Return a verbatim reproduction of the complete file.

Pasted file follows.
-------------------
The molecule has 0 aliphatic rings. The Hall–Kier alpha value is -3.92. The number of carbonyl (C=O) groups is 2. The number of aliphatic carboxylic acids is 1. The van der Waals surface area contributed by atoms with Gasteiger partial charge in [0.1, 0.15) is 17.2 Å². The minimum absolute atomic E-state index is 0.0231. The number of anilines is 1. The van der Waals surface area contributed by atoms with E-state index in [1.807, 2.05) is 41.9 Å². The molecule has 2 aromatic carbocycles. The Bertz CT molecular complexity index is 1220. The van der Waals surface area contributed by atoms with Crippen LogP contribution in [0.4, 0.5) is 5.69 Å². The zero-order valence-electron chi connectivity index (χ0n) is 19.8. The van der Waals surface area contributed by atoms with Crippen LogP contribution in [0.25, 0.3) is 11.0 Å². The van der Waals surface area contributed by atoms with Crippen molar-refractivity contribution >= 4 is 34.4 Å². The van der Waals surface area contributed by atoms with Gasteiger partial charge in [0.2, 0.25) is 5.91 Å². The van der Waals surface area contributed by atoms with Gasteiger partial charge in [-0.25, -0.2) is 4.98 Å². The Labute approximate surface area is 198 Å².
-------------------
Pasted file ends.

The molecule has 0 aliphatic rings. The Hall–Kier alpha value is -3.92. The number of carbonyl (C=O) groups is 2. The number of aliphatic carboxylic acids is 1. The van der Waals surface area contributed by atoms with Gasteiger partial charge in [0.1, 0.15) is 17.2 Å². The minimum absolute atomic E-state index is 0.0231. The number of anilines is 1. The van der Waals surface area contributed by atoms with E-state index in [1.807, 2.05) is 41.9 Å². The molecule has 2 aromatic carbocycles. The Bertz CT molecular complexity index is 1220. The van der Waals surface area contributed by atoms with Crippen LogP contribution in [0.4, 0.5) is 5.69 Å². The zero-order valence-electron chi connectivity index (χ0n) is 19.8. The van der Waals surface area contributed by atoms with Crippen LogP contribution in [0.25, 0.3) is 11.0 Å². The van der Waals surface area contributed by atoms with Crippen molar-refractivity contribution >= 4 is 34.4 Å². The van der Waals surface area contributed by atoms with Gasteiger partial charge in [0.2, 0.25) is 5.91 Å². The van der Waals surface area contributed by atoms with Gasteiger partial charge in [-0.25, -0.2) is 4.98 Å². The Labute approximate surface area is 198 Å².